It is important to cover Sumerian Goddesses as their stories come from what is believed to be one of the earliest civilizations on earth.
The word Sumerian was not coined by the people themselves but by the Akkadians who took over the region and created the Babylonian civilisation. The Greeks later referred to this area as Mesopotamia which means the land between the rivers ( the Tigris and Euphrates).
Sumerian mythology greatly influenced the myths of later civilisations including those of the Greeks, and Babylonians. You will therefore notice many similarities in their characteristics and themes.
This is also why these Goddesses are often referred to as Mesopotamian Goddesses as it is often difficult to attribute a Goddess to a particular group of people as her attributes and names often evolved over time.
The Sumerian Goddesses are usually depicted in human form, each representing different forces of nature. They have human personality traits and frailties and live together in family groups.
The Sumerian Goddesses and Gods were the foundation upon which their society was based. With the move from an agricultural society to an urban one the old nature deities became the patron Goddesses of the new city states.
The city was then ruled by a priest king assisted by a wise council of elders made up of both men and woman.
I would also like to share my favourite piecing together of the Sumerian creation myth as retold by Neal Robbins.
"The Sumerians believed that the first thing that existed was the primordial sea (associated with the goddess Nammu), from which emerged heaven (An) and earth (Ki), united as though they were a large mountain in the midst of the sea. An and Ki produced within or between them Enlil, air, and as the air began to stir in the darkness within the mountain, it separated sky and earth.
Then to see better, Enlil begot the moon-god Nanna, who in turn begot the sun-god Utu, presumably to make the light brighter. By this time the world had come into being, for the sky (An) by expansion of air (Enlil) had reached a great height, and the earth (Ki) had made a solid floor below, with sun and moon to bring light.
When air moved above earth (or when Enlil united with his mother Ki) and received the aid of water (Enki), plants and animals came into being. Finally, man was created by the joint efforts of Nammu, the primeval sea, Ninurta mother-earth, and Enki, the water-god."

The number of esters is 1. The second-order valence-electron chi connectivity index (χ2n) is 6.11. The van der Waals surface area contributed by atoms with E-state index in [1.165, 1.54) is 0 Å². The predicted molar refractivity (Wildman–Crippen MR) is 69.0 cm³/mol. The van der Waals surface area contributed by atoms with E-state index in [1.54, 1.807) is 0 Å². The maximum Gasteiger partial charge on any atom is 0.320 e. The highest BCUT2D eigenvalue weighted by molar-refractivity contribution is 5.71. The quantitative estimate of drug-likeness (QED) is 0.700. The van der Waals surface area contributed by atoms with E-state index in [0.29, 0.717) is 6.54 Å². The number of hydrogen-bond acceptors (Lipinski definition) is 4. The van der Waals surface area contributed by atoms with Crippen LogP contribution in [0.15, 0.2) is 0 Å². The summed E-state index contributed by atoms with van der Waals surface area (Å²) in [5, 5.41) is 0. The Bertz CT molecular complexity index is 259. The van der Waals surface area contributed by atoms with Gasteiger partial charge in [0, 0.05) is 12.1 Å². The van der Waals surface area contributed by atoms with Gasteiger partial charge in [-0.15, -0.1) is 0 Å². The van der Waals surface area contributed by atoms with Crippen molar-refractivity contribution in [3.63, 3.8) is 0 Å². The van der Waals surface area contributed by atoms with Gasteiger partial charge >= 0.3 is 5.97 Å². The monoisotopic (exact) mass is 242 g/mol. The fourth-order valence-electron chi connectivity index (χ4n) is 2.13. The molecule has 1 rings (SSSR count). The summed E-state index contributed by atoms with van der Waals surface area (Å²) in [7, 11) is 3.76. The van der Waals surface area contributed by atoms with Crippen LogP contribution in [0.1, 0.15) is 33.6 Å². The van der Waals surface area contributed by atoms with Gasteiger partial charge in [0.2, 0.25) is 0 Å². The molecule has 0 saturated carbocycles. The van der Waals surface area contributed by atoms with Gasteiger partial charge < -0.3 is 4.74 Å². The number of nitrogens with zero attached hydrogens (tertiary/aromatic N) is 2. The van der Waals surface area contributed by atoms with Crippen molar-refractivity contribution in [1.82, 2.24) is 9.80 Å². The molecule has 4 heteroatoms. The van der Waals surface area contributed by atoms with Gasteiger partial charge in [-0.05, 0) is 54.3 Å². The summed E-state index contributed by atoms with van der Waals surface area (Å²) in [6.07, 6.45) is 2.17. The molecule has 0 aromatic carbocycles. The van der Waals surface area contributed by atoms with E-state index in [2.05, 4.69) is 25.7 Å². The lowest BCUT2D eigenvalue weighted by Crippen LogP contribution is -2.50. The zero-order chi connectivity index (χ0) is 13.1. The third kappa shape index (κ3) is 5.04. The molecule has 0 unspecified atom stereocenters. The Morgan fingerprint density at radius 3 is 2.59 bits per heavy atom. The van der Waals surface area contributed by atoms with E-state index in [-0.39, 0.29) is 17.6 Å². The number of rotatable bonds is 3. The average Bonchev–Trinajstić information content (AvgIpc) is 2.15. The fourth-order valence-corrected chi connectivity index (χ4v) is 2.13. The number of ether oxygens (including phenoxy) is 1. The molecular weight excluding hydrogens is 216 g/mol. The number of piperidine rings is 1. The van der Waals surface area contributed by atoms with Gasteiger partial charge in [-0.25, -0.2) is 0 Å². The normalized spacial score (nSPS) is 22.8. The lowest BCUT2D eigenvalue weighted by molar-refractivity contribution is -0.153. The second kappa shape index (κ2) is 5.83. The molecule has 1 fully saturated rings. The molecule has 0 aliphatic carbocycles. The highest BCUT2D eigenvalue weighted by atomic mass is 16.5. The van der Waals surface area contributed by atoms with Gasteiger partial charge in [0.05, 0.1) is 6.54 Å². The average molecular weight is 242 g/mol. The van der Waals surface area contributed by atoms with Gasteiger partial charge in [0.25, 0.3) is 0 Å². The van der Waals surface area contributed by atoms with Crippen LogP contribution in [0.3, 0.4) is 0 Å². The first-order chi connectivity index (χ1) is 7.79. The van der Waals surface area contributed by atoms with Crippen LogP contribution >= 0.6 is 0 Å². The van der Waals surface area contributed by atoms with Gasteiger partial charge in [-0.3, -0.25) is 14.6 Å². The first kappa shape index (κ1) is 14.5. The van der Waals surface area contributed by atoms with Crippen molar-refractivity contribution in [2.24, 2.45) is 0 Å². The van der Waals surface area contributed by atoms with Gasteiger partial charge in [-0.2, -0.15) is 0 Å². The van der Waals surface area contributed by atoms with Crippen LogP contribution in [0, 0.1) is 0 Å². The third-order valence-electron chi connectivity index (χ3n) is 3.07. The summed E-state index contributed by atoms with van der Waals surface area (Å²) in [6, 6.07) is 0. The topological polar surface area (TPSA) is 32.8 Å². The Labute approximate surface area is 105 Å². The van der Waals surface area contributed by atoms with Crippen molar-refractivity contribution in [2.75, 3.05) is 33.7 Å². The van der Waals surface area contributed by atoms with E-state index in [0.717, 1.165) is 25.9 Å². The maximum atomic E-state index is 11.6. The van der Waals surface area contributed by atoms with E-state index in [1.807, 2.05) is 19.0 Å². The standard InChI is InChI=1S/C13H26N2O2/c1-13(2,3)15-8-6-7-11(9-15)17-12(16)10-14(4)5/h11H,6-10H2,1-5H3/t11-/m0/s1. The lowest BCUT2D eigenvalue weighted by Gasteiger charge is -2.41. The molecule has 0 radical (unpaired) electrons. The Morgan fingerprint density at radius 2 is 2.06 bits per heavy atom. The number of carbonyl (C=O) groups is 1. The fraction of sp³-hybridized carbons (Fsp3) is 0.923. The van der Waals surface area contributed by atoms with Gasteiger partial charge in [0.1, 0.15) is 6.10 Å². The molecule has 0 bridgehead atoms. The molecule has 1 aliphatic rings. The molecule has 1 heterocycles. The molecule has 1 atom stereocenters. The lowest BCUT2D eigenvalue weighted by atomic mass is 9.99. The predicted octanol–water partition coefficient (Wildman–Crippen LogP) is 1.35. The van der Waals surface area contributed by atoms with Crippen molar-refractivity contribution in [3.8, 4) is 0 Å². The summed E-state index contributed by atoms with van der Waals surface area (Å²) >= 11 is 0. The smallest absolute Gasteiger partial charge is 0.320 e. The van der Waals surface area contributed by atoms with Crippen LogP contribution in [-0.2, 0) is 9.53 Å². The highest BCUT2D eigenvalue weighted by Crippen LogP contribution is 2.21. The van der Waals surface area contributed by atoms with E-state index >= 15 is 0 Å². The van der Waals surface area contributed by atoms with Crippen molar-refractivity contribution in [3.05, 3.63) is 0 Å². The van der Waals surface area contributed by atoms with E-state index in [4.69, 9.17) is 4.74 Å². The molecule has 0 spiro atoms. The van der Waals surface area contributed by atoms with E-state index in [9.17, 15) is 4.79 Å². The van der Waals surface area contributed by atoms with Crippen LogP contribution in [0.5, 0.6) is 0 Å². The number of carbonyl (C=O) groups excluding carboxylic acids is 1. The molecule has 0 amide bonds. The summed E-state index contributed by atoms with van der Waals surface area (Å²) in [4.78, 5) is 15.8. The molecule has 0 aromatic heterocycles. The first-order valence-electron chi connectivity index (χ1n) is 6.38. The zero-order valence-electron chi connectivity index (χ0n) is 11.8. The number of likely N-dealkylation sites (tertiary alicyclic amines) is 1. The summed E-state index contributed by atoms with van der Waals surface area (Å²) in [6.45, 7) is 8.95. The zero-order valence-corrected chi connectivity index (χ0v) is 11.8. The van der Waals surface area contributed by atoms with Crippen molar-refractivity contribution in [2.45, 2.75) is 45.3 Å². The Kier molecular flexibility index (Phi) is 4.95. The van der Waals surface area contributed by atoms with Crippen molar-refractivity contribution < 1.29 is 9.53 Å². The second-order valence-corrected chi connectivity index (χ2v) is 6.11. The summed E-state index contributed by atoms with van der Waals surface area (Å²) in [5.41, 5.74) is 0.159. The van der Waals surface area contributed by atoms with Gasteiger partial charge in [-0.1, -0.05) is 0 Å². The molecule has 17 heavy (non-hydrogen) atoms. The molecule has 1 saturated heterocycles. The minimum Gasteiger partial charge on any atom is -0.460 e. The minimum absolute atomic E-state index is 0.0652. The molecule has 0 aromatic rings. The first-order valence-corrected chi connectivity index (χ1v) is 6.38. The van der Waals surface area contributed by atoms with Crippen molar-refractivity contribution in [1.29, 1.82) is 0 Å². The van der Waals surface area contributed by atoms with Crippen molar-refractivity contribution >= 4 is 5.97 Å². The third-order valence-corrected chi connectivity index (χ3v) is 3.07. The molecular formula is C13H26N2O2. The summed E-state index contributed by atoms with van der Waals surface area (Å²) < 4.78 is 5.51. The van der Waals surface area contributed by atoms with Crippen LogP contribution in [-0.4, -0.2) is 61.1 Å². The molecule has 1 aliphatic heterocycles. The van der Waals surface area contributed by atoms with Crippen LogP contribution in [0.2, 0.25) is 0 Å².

Below is a list of the main Sumerian Goddesses with details on their main area of influence and alternative spellings.
Ama -Arhus Fertility Goddess also known as Amat- Ama Arhus.
Ashnan A Grain goddess created by the Gods to provide the Annunaki with food.
Damkina: An Earth mother Goddess also known as Damgalnuna.
Ereshkigal: Originally a sky Goddess kidnapped and taken to the underworld where she became Queen. Sister of Inanna.
Gula: Goddess of healing and patron of medicine. She helped breathe life into mankind after the Great Flood. Gula often appears as a woman with stars and her dog.
Inanna: Goddess of love, war, and fertility. A personification of the morning and evening star. Also known as Ishtar
Ki: The Earliest Sumerian earth Goddesses.
Nammu: Represents the primeval sea from which she gave birth to the heavens (An) and to the earth mother (Ki).
Nanshe: Associated with fishing, justice, prophecy and fertility. She protected the needy, providing food and shelter during hard times.
Nidaba: Goddess of learning writing and astrology.
Ningal: She is known as the "Great Lady" Goddess of reeds, the wife of the Moon God, Nanna and mother of Inanna.
Ninkasi: Goddess of alcohol. She was created by Ninhursag to heal Enki's ailing mouth, after he had eaten her grandchildren in the "Sumerian Paradise myth."
Ninhursag: Great Mother Goddess. Goddess of childbirth. Queen of the mountains an aspect of the Earth Goddess Ki.
Ninlil: Goddess of the air. Also known as Nillina.
Sarpanit: A mother goddess and the consort of the chief god, Marduk. Also known as Zarpanit, Zarpandit, Zerpanitum, Zerbanitu, and Zirbanit.
Sirtir: Goddess of sheep.